Reclaim More Than 30 Minutes of Your Day by Doing Less!
I thought cool, I could use another 120 minutes each day at a minimum but 30 is a start. I decided to read on.
Organizational expert Julie Morgenstern’s top tips for streamlining your routine to give you more “me time” and less stress. Me time! Yay! Wait, what's 'me time'? And wasn't Julie Morgenstern, Rhoda's sister on the Mary Tyler Moore show? Frankly, besides being extremely depressed, she didn't seem all that organized.
Pick out your clothes the night before.You would think that choosing your outfit would take the same amount of time in the morning as it does at night. Not so, says Julie Morgenstern, author of When Organizing Isn't Enough: Shed Your Stuff, Change Your Life. "You actually take less time deciding the night before because you're not as stressed. I think when we're stressed, we freeze, we get paralyzed, we can't think, we start making mistakes and keep repeating them." Boy howdy, am I the poster child for that statement as evidenced by the dozen pieces of discarded clothing piled on the bed every morning. She recommends going as far as hanging the planned outfit -- down to underwear and jewelry -- outside your closet. Thanks, Julie, but I already do this - yes, down to the lingerie and earrings. Trouble is, what I pick out the night before is not always what I feel like wearing the next day. My clothing has a huge impact on my day and if my outfit chi is not flowing, my day will be shit. I'm not a clothes horse by any means. I just need what I'm wearing to feel good and look good and be the right color for the right day. Don't ask. I have rules.
Find your go-to outfits.You probably have a go-to LBD (little black dress, I assume) in your closet that always makes you look and feel fabulous. Um, sorry, no little black dress in my closet, but I have some pretty awesome little black pants. Morgenstern suggests you find a few more fail-safe fashion choices that work for daytime, too. "Invest a couple of hours one weekend or one evening coming up with four or five standard outfits that you know always work," she says. "You do that for work outfits, and you should do that for going-out outfits as well." Going-out outfits for...? Wait. If I devote two hours of my weekend to this, my net gain for the week will only be 30 minutes. I knew it was too good to be true.
Curb your addiction to e-mail. One of Morgenstern's mantras: Break the mindless e-mail habit. So basically, stop checking e-mail every 10 seconds! "Every time you're bored, every time you're facing something difficult, you're like 'Let me just check my e-mail first.' You're using e-mail and even the Internet as a kind of procrastination device. If you can eliminate that habit from your day, I guarantee you will regain a minimum of an hour of productivity a day. Minimum." To kick the habit, she suggests setting regular e-mail check times, as well as not checking your e-mail for the first hour you're at work, when possible. This is not one of my problems but if it truly is a kind of procrastination device, sign me up because I would LOVE to regain an hour of productivity a day.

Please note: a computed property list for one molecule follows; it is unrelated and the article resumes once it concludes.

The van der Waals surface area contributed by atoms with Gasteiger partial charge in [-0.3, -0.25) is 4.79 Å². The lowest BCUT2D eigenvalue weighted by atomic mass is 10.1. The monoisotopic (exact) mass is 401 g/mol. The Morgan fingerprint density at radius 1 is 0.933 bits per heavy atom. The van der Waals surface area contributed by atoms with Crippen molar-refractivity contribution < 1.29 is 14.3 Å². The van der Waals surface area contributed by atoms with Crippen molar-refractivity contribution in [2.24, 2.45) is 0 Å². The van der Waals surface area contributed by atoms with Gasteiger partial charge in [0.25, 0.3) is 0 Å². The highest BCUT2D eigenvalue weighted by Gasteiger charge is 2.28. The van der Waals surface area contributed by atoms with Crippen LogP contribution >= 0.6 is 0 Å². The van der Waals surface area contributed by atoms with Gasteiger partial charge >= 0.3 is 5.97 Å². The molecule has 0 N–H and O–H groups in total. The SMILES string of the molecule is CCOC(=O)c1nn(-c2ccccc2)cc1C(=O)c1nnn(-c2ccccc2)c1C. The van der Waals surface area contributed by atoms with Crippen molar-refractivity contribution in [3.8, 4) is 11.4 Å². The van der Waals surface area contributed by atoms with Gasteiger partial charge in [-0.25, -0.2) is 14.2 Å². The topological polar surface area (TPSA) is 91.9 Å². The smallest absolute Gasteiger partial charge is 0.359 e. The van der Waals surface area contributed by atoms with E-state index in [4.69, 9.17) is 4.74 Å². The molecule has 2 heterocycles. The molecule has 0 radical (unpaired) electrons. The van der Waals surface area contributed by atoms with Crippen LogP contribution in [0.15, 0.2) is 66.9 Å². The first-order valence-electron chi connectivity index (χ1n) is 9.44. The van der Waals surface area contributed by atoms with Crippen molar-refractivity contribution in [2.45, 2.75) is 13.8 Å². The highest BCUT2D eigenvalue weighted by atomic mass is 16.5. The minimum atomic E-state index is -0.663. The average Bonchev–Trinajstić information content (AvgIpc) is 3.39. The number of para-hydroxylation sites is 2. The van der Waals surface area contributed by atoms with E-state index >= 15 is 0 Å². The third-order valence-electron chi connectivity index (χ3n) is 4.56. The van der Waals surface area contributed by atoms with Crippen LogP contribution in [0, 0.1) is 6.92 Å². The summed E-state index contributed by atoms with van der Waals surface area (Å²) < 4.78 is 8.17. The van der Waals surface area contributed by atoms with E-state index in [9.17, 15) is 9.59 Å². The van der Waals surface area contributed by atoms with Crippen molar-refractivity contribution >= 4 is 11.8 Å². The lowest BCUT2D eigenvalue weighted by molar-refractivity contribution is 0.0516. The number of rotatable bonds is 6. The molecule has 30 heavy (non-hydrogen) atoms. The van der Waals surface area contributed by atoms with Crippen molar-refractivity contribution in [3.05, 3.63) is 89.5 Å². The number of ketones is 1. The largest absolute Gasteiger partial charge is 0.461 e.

Organize your home by the way you think. Organizing your mess of a closet can save you at least a half hour per day, but that doesn't mean you have to color-code your clothing like your type-A friend does. Excuse me Ms. Julie but not all people with color-coded closets are Type-A. "You should organize your clothes in the way you reach for them, the way you think," says Morgenstern. "Not everybody thinks the same way, and I believe the zones of your closet should reflect your unique association. When some people go to get dressed, they think in terms of garments; others think of their clothes more by occasion: work clothes, weekend clothes, dress-up clothes." And some of us like to mix it all up - work/weekend/dress up. My little brain is spinning out of control just thinking about how to classify my clothes by THAT system. For more tips on organizing your closet, visit juliemorgenstern.com.
Buy nice hangers. Seriously? THIS is going to get me more minutes in the day? Your closet is a reflection of you, says Morgenstern. "It's where you start and end your day, and you want to feel good when you reach for something and when you put it away." In her own closet, she uses slender wooden hangers. "I think they bring an elegance to your closet that makes it exciting to open your closet and motivate you to hang things up again." I have a big problem with this one because my favorite hangers are not for sale as far as I know. I do have several of the nice padded satin ones that I use for sweaters and jackets but they take up too much space to use for everything. The hangers I really like are Old Navy hangers. They are white plastic with a metal swivel hook, strap grooves and the ends are skid resistant and curve nicely downward so you don't get shoulder nipples in your knit tops. When they ask me if I want the hangers I'm all 'Hell yeah' and then I do my Joan Crawford wire hanger tirade. Sometimes they even throw in a few extras.